It’s a Detroit manufacturing professional’s bat signal – except in the form of a GE ad campaign.
Owen, the unfortunate and awkward centerpiece of a GE ad campaign, breaks the news to his family and friends that he got a job as a software developer at GE. Owen’s news is met with a no-longer-needed-for-the-job old sledge hammer, as handed down from his dad and grandpappy, and general confusion and disappointment that “developer” doesn’t mean “smart phone app creator.” Though he reassures that he will be helping to fashion machines to make other machines and contribute to bettering the world, no one seems to understand his excitement.
GE’s ad campaign “What’s the matter with Owen?” underscores the real-world trends occurring in manufacturing today, creating a larger stage for the engineering needs of various areas in the United States, including Southeastern Michigan and our very own Metro Detroit area. In fact, the Workforce Intelligence Network (WIN) concluded after analyzing the 2010–2015 job postings of our region’s manufacturing industry that the number one job posted among manufacturing employers was software development for applications. This helps illustrate the increasing demand for app developers in manufacturing, as it has jumped 416 percent since 2010. Following the app developer’s number one spot were mechanical, electrical, manufacturing, and industrial engineer positions. Additionally, software developers appeared in the top 20 list of in-demand manufacturing industry occupations.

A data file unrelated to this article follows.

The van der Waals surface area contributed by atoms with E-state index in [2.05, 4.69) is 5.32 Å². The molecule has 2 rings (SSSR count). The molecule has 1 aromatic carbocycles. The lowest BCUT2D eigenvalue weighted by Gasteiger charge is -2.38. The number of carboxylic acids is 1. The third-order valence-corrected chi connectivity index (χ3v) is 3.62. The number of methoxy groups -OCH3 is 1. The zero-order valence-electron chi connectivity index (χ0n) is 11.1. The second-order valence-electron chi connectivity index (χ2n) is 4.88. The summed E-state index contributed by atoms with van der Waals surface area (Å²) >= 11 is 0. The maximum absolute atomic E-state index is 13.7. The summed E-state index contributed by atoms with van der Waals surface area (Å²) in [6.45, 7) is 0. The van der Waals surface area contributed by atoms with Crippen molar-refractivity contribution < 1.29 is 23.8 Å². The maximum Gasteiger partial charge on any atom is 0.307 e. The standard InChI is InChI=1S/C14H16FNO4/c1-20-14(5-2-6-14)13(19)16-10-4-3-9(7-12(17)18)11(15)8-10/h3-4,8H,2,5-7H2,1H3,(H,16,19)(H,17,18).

IT positions have also been in high demand in Southeast Michigan since 2010, helping the manufacturing industry to push the cumulative momentum gathering across all industries, such as health care, finance, and retail – just to name a few.
According to a recent WIN survey of more than 230 business leaders in Michigan, the most likely technologies to affect businesses in the next five-plus years are cloud computing, mobile Internet and workplaces, portable tablet computers, and various forms of social media. So, generally speaking, it’s more than safe to say that future Michigan manufacturing workers will need to be plentiful and IT savvy.
Perhaps not quite in the mobile-phone-app-developing way.